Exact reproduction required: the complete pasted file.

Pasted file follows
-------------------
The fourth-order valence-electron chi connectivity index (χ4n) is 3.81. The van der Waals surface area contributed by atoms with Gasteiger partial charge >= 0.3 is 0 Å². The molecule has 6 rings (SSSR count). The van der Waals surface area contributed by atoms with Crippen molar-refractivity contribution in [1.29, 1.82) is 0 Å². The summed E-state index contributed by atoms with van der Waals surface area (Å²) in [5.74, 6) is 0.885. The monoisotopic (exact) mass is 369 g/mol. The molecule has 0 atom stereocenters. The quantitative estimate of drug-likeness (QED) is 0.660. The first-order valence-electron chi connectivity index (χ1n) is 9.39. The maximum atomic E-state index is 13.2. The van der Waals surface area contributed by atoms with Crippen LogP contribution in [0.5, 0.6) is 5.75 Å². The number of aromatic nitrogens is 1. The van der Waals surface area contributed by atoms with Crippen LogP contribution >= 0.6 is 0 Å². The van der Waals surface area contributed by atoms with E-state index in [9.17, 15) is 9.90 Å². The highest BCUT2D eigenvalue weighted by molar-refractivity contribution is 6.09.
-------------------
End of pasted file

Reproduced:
The fourth-order valence-electron chi connectivity index (χ4n) is 3.81. The van der Waals surface area contributed by atoms with Gasteiger partial charge >= 0.3 is 0 Å². The molecule has 6 rings (SSSR count). The van der Waals surface area contributed by atoms with Crippen molar-refractivity contribution in [1.29, 1.82) is 0 Å². The summed E-state index contributed by atoms with van der Waals surface area (Å²) in [5.74, 6) is 0.885. The monoisotopic (exact) mass is 369 g/mol. The molecule has 0 atom stereocenters. The quantitative estimate of drug-likeness (QED) is 0.660. The first-order valence-electron chi connectivity index (χ1n) is 9.39. The maximum atomic E-state index is 13.2. The van der Waals surface area contributed by atoms with Crippen LogP contribution in [0.5, 0.6) is 5.75 Å². The number of aromatic nitrogens is 1. The van der Waals surface area contributed by atoms with Crippen LogP contribution >= 0.6 is 0 Å². The van der Waals surface area contributed by atoms with E-state index in [9.17, 15) is 9.90 Å². The highest BCUT2D eigenvalue weighted by molar-refractivity contribution is 6.09.